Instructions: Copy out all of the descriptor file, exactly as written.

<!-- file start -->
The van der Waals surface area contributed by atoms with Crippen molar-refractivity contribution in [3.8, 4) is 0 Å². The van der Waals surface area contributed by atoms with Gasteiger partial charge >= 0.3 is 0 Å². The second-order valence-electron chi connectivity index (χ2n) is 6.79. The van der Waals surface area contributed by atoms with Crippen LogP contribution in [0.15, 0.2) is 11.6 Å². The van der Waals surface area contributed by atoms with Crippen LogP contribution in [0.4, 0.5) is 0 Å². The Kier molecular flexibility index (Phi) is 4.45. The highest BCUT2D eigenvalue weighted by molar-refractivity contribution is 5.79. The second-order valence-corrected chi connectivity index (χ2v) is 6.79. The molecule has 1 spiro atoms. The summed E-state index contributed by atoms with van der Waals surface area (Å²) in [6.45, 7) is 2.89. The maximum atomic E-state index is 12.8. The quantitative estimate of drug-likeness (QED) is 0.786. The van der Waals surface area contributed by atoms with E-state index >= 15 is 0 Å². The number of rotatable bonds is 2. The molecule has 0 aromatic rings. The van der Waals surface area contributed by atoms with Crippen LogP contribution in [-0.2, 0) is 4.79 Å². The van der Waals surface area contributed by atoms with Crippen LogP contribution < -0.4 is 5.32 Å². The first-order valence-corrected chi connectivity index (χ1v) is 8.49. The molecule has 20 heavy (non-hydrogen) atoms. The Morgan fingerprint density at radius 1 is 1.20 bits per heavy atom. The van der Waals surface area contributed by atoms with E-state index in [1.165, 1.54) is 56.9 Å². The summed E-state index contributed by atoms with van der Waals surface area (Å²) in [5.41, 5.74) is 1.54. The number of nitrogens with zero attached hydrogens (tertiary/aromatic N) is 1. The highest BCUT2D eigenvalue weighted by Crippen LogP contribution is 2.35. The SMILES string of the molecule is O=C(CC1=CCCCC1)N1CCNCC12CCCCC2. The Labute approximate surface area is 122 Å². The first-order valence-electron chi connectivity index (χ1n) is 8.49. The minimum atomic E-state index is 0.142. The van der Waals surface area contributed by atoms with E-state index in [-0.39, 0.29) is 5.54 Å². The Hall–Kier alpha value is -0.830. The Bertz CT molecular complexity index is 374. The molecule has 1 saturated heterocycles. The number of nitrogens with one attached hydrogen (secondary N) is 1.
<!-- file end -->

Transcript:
The van der Waals surface area contributed by atoms with Crippen molar-refractivity contribution in [3.8, 4) is 0 Å². The van der Waals surface area contributed by atoms with Gasteiger partial charge >= 0.3 is 0 Å². The second-order valence-electron chi connectivity index (χ2n) is 6.79. The van der Waals surface area contributed by atoms with Crippen LogP contribution in [0.15, 0.2) is 11.6 Å². The van der Waals surface area contributed by atoms with Crippen LogP contribution in [0.4, 0.5) is 0 Å². The Kier molecular flexibility index (Phi) is 4.45. The highest BCUT2D eigenvalue weighted by molar-refractivity contribution is 5.79. The second-order valence-corrected chi connectivity index (χ2v) is 6.79. The molecule has 1 spiro atoms. The summed E-state index contributed by atoms with van der Waals surface area (Å²) in [6.45, 7) is 2.89. The maximum atomic E-state index is 12.8. The quantitative estimate of drug-likeness (QED) is 0.786. The van der Waals surface area contributed by atoms with E-state index >= 15 is 0 Å². The number of rotatable bonds is 2. The molecule has 0 aromatic rings. The van der Waals surface area contributed by atoms with Crippen LogP contribution in [-0.2, 0) is 4.79 Å². The van der Waals surface area contributed by atoms with Crippen LogP contribution < -0.4 is 5.32 Å². The first-order valence-corrected chi connectivity index (χ1v) is 8.49. The molecule has 20 heavy (non-hydrogen) atoms. The Morgan fingerprint density at radius 1 is 1.20 bits per heavy atom. The van der Waals surface area contributed by atoms with E-state index in [1.165, 1.54) is 56.9 Å². The summed E-state index contributed by atoms with van der Waals surface area (Å²) in [5.41, 5.74) is 1.54. The number of nitrogens with zero attached hydrogens (tertiary/aromatic N) is 1. The highest BCUT2D eigenvalue weighted by Crippen LogP contribution is 2.35. The SMILES string of the molecule is O=C(CC1=CCCCC1)N1CCNCC12CCCCC2. The Labute approximate surface area is 122 Å². The first-order valence-electron chi connectivity index (χ1n) is 8.49. The minimum atomic E-state index is 0.142. The van der Waals surface area contributed by atoms with E-state index in [-0.39, 0.29) is 5.54 Å². The Hall–Kier alpha value is -0.830. The Bertz CT molecular complexity index is 374. The molecule has 1 saturated heterocycles. The number of nitrogens with one attached hydrogen (secondary N) is 1.